Torah Study Date
Saturday, February 6, 2021
Bereishit (Genesis) 18:25-33
We’re beginning Genesis, chapter 19, this week–the story of another group of anashim, this time the ones who come to the house of Abraham’s nephew, Lot, in Sodom. Last week, we discussed Abraham continuing, by specifying numbers, to question YHVH whether YHVH would annihilate the righteous with the wicked: if there are 50 righteous, will you annihilate and not sustain the city (far be it from you to do the same for the righteous and the wicked)? will you, the judge of all the earth, not do justice? if there are 45? if there are 40? if there are 30? if there are 20? if there are 10?
We discussed different interpretations of these passages–whether, for example, they are about the beginning of a legal system and whether Abraham’s argument is a legal argument (as might be indicated by Abraham ‘coming forward’ which may be legal language), whether the argument is bargaining (bargaining YHVH down to 10) and whether the argument is one about justice or fairness. We discussed Abraham prefacing one part of his argument with “I who am but dust and ashes” and whether that statement reflects humility on his part, or shrewd strategy, or fear, or politeness, or formulaic politeness. We discussed the Talmud having YHVH say though I gave Abraham greatness, he acted small (implying, humble) before me and said he was but dust and ashes. We discussed Abraham expressing concern that YHVH might get angry. We discussed why they stopped at 10: maybe because it is a standard small number, maybe because if only a small number are just they cannot save the city from its outrageous wickedness, whether it was just to kill some righteous people because of those who were wicked, whether the justice question is more like those asked about justice in war (just war theory) since even in just wars (if there is such a thing) some innocent people die (‘collateral damage’, for example).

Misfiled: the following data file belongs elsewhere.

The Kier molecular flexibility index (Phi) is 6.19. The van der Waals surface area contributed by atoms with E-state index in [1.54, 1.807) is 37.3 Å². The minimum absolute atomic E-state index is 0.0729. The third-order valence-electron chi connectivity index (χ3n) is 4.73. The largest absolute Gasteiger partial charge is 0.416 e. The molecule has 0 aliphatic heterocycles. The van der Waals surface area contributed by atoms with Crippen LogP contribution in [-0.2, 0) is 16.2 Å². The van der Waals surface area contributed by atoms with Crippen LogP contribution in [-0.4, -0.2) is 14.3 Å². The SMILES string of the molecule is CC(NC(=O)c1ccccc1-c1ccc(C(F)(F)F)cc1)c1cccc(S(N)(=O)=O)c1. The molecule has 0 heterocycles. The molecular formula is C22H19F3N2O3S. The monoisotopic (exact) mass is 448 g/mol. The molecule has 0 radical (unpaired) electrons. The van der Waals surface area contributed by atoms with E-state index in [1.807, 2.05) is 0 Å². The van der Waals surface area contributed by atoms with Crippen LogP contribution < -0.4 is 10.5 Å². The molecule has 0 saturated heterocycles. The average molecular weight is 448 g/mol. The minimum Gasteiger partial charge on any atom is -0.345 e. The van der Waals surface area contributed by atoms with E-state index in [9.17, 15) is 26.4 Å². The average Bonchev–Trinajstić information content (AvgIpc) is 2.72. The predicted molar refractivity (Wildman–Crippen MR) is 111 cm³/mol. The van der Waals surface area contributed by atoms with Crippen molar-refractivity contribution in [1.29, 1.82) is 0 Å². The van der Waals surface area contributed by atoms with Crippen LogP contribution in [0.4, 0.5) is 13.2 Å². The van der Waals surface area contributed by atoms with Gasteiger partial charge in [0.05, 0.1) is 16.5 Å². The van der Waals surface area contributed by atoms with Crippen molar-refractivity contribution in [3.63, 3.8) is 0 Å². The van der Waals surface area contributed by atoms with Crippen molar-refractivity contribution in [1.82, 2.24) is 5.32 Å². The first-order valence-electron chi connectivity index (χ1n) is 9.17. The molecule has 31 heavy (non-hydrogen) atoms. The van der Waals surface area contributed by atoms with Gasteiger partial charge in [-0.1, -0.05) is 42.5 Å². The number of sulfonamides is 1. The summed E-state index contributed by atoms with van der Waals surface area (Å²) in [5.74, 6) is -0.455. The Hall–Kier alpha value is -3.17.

We discussed ideas about YHVH departing after he finished speaking to Abraham and Abraham then returning to his place: that it is a terse ending and that medieval commentators assert that the judge left when the defense rested and that when Abraham’s vision was over, he found himself back in the place where he had been sitting. As ever, we discussed a lot more but these are some of the main topics.
Our artwork this week is by New York and Connecticut Jewish artist, Janet Shafner (1931-2011), Lot’s Wife (above) and Lot and His Daughters (below). Shafner studied at Connecticut College, the Art Students League in New York City and the Skowhegan School of Painting and Sculpture in Maine and she taught painting for many years at the Lyman Allyn Art Museum in New London, Connecticut. Many of her paintings of scenes in Torah are available in her book, Women of Mystery, Men of Prophecy: Biblical Visions.